Weekly Reading: Vampires!

The Fall
The Fall

This week I got back into some vampire fiction by reading The Fall, which is the second book in the Strain trilogy.  You are probably aware of the show on FX that starts season 3 in a few days… or may have started already.  I can’t keep up.

I have been reading vampire books and watching vampire shows and movies since I was in high school.  I have talked about some of the books I have read in the genre in the past, but I haven’t really talked about what it is that I enjoy.  It is part of my enjoyment of the horror genre.

What I enjoy about the Strain series is how they treat vampires.  Vampire fiction has shifted since Dracula.  It has primarily split in 2 directions.  One is vampire romance, in which the vampires are considered the love interest of a girl or woman (and in rare cases, boys or men).  The other is vampire as disease, in which you are infected and it spreads quickly to devastating results.  Twilight and The Vampire Diaries are the former; The Strain and The Passage are the later.

I don’t really care for the vampire romance sub-genre.  I far prefer the vampire virus one and it feels more like the natural progression of Dracula.  Ann Rice wrote a bit of a mix, but it’s vampire through magic/religion rather than science.  Vampire as magic/religion is how we explain things when the science is beyond our conception.  The biggest shift with the vampire virus vs. the vampire magic is the chance to survive.  When vampire is magic, there is a sense that it can be controlled and even ended.  That you can simply destroy the source to save the lot is important because it is magical.  Science is still holding on to that concept, but in reality, that shouldn’t be the case.  You don’t identify patient zero, cure them, and then it just spreads to everyone else.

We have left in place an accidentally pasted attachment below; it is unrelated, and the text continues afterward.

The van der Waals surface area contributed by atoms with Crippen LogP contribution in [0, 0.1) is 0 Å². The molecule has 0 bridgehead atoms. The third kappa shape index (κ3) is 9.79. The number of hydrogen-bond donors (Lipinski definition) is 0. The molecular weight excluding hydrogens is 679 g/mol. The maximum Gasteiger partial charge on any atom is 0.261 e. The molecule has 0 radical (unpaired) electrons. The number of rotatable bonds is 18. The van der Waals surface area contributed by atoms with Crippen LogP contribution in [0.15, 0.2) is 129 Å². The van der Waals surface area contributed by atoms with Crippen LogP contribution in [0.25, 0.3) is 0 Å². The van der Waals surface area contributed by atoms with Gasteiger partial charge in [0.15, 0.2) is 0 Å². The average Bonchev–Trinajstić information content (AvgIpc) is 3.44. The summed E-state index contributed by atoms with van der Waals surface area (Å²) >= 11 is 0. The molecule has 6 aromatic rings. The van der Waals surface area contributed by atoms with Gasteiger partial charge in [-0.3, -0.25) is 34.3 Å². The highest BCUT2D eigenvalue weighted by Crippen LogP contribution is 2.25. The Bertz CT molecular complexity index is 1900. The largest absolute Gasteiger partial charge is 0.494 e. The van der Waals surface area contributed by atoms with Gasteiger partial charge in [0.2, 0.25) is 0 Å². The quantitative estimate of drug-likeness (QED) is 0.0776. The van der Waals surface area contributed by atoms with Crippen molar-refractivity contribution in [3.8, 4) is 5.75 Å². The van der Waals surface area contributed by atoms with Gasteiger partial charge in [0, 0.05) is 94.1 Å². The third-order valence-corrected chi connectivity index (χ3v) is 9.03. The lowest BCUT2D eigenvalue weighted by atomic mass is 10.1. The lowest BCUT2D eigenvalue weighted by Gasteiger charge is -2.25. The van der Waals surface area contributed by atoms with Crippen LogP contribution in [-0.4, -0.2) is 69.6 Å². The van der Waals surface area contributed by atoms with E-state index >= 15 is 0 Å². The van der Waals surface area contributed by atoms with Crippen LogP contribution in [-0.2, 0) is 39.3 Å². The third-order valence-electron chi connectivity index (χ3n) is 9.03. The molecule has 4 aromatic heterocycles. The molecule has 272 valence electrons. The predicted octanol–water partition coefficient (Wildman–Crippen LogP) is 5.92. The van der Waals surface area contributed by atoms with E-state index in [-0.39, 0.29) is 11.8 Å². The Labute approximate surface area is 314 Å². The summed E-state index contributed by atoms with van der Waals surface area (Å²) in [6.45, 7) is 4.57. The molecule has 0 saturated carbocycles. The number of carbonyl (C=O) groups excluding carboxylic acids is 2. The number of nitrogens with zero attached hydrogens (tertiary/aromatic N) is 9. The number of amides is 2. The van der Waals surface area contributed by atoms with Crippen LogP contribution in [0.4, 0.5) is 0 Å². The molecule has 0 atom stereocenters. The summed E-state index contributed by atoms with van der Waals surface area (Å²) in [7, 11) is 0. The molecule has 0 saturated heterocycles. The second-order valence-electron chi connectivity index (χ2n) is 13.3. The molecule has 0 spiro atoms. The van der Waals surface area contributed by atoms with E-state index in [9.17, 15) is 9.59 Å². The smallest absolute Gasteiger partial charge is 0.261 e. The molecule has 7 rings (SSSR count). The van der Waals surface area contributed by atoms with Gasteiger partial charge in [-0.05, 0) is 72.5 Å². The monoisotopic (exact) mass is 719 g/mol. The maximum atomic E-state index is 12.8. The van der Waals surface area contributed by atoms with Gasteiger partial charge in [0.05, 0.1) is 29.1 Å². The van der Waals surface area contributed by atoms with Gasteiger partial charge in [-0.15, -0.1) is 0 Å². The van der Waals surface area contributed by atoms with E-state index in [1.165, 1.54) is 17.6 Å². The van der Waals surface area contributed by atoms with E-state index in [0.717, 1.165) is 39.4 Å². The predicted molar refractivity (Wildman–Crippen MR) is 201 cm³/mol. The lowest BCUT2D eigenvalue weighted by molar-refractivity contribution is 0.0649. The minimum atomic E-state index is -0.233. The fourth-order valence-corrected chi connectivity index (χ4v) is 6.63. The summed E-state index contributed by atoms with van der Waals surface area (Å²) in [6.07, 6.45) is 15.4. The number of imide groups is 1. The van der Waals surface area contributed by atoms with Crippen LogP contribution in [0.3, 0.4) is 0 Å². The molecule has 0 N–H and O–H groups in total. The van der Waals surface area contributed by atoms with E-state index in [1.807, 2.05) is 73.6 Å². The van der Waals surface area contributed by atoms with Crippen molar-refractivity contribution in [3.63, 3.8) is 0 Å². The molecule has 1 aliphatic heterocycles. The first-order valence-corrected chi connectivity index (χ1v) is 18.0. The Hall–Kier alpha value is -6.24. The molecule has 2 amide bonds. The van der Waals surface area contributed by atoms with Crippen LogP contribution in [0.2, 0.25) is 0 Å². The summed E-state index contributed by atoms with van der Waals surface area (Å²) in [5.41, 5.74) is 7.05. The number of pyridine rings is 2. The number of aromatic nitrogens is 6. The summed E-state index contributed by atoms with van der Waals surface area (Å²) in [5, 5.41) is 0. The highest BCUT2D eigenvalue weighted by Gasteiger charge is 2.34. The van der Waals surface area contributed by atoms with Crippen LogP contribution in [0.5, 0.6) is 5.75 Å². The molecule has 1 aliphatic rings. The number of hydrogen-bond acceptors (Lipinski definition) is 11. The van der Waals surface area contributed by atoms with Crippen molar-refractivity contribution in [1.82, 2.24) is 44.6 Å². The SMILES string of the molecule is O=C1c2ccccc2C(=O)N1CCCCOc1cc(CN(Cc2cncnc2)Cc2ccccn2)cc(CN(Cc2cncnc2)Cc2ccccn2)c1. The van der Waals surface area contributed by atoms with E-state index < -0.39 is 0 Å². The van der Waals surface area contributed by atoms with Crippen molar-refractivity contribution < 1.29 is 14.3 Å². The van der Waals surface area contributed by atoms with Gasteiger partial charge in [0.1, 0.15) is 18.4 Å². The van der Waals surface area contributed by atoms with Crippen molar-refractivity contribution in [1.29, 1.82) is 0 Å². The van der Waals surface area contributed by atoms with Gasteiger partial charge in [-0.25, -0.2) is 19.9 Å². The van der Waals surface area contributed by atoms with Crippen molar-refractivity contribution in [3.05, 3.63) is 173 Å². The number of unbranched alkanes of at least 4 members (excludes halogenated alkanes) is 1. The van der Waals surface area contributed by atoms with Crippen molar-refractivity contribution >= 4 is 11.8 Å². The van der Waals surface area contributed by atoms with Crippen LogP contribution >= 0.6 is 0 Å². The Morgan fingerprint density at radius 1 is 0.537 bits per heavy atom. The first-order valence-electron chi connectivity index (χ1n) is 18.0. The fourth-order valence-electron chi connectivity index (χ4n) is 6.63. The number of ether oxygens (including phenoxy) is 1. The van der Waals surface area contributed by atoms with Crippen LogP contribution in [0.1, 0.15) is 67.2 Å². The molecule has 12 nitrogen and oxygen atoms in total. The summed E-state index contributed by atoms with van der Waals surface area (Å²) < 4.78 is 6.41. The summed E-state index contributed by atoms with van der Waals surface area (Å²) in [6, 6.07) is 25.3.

The trick is vampire virus spreads quickly and, like our concept of viruses, is completely destructive.  In horror genres, this means that, no matter how smart, good, sneaky, clever, or strong you are, you can’t win.  You may win a few battles, but everything is working against you and you can’t win the war.  Your best bet is to wait it out and fight when the odds are better.  That typically doesn’t happen until the last book.  I like this element of horror.  I like when our protagonist survives, but only by the skin of his/her teeth.  What I like far more these days is the inevitable loss for everyone.  I like when reality meets the fantasy elements.  I like happy endings, but not necessarily the happy ending that is expected.

That’s what I like about this series.  If there is going to be a happy ending, it’s probably not going to be for our main characters or, at least, the happy ending they are hoping for.

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